relation between general conditional proof and universal generalization will
become clearer when we get to the topic of generalized quanti¬ers in Sec-
tion 14.4.)
We have chosen to emphasize general conditional proof since it is the
method most often used in giving rigorous informal proofs. The division of this
method into conditional proof and universal generalization is a clever trick,
but it does not correspond well to actual reasoning. This is at least in part
due to the fact that universal noun phrases of English are always restricted by
some common noun, if only the noun thing. The natural counterparts of such
statements in fol have the form ∀x [P(x) ’ Q(x)], which is why we typically
prove them by general conditional proof.




Chapter 12
The method of general conditional proof / 327



We began the discussion of the logic of quanti¬ed sentences in Chapter 10
by looking at the following arguments:
1. ∀x (Cube(x) ’ Small(x))
∀x Cube(x)
∀x Small(x)

2. ∀x Cube(x)
∀x Small(x)
∀x (Cube(x) § Small(x))
We saw there that the truth functional rules did not su¬ce to establish these
arguments. In this chapter we have seen (on page 326) how to establish the
¬rst using valid methods that apply to the quanti¬ers. Let™s conclude this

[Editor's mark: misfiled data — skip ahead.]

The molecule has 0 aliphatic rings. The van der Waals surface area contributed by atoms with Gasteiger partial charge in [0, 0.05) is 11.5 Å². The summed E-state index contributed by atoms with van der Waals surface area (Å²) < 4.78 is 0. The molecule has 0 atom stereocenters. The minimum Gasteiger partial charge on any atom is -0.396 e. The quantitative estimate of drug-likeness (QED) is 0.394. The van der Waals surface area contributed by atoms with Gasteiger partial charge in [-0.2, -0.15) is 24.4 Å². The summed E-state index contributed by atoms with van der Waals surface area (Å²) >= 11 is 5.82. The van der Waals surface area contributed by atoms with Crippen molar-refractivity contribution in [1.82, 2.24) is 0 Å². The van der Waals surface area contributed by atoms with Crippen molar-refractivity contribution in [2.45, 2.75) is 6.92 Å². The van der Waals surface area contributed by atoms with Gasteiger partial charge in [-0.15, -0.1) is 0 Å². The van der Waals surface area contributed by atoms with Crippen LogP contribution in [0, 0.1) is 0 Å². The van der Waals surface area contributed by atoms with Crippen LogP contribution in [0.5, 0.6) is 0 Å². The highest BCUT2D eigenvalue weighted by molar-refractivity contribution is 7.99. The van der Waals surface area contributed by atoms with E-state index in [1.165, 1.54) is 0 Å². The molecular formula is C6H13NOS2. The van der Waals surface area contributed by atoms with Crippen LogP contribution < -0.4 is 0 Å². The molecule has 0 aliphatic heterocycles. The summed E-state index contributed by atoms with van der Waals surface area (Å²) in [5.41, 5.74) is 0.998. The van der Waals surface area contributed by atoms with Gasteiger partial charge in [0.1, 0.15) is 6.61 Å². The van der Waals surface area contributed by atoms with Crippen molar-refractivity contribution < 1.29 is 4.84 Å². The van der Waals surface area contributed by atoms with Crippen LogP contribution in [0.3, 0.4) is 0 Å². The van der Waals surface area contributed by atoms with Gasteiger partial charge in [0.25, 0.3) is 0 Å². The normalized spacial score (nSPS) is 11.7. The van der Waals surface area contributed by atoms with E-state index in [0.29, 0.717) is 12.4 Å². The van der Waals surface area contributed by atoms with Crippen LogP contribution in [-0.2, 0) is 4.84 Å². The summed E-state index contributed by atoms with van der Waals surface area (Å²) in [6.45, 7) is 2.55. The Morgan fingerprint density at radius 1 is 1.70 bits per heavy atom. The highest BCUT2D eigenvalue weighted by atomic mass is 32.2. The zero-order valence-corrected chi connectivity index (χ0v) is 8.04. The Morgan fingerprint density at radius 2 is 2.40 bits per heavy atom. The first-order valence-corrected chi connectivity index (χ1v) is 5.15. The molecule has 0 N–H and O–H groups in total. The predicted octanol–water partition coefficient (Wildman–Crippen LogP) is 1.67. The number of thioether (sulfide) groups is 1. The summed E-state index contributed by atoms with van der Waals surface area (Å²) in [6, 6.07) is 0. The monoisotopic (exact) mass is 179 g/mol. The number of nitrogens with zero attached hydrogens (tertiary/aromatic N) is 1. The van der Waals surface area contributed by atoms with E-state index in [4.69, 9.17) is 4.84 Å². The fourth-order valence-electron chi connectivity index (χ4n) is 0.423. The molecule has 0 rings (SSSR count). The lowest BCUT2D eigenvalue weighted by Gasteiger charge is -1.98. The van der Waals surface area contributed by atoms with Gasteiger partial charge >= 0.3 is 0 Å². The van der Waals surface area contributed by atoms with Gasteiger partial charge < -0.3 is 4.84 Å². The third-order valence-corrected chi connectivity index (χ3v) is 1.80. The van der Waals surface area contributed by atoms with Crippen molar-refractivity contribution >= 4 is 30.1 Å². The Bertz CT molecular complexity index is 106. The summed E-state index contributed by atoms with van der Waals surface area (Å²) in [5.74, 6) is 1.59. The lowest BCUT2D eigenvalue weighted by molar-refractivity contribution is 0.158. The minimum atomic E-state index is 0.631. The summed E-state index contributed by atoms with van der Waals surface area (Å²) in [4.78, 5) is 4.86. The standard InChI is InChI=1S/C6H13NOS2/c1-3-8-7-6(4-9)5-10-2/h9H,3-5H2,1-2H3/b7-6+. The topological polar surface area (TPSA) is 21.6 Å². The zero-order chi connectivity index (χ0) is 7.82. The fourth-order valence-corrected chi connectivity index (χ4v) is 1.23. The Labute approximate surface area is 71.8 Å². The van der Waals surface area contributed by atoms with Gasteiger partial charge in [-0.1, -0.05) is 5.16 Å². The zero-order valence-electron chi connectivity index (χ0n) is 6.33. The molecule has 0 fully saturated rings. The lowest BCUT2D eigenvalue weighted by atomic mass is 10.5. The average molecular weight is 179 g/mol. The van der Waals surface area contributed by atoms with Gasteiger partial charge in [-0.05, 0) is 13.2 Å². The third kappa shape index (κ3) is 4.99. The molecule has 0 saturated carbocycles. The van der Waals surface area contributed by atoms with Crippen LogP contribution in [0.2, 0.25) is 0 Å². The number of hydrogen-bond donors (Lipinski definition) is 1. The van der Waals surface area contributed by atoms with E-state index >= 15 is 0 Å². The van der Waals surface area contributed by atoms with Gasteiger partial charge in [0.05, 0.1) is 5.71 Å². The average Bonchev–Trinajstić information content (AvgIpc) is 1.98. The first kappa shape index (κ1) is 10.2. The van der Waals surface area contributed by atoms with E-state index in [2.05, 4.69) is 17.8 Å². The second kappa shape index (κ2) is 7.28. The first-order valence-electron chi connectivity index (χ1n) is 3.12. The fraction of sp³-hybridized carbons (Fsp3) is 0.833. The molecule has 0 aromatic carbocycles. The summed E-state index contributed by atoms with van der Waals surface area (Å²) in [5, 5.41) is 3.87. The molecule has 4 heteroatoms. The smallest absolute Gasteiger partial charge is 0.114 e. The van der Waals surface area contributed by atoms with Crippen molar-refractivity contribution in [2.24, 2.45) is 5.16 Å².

discussion by giving an informal proof of the second.
Proof: Let d be any object in the domain of discourse. By the ¬rst
premise, we obtain (by universal elimination) Cube(d). By the second
premise, we obtain Small(d). Hence we have (Cube(d) § Small(d)).
But since d is an arbitrary object in the domain, we can conclude
∀x (Cube(x) § Small(x)), by universal generalization.

Exercises

The following exercises each contain a formal argument and something that purports to be an informal
proof of it. Some of these proofs are correct while others are not. Give a logical critique of the purported
proof. Your critique should take the form of a short essay that makes explicit each proof step or method
of proof used, indicating whether it is valid or not. If there is a mistake, see if can you patch it up by
giving a correct proof of the conclusion from the premises. If the argument in question is valid, you
should be able to ¬x up the proof. If the argument is invalid, then of course you will not be able to ¬x
the proof.

12.1 ∀x [(Brillig(x) ∨ Tove(x)) ’ (Mimsy(x) § Gyre(x))]
 ∀y [(Slithy(y) ∨ Mimsy(y)) ’ Tove(y)]
∃x Slithy(x)
∃x [Slithy(x) § Mimsy(x)]
Purported proof: By the third premise, we know that something in the domain of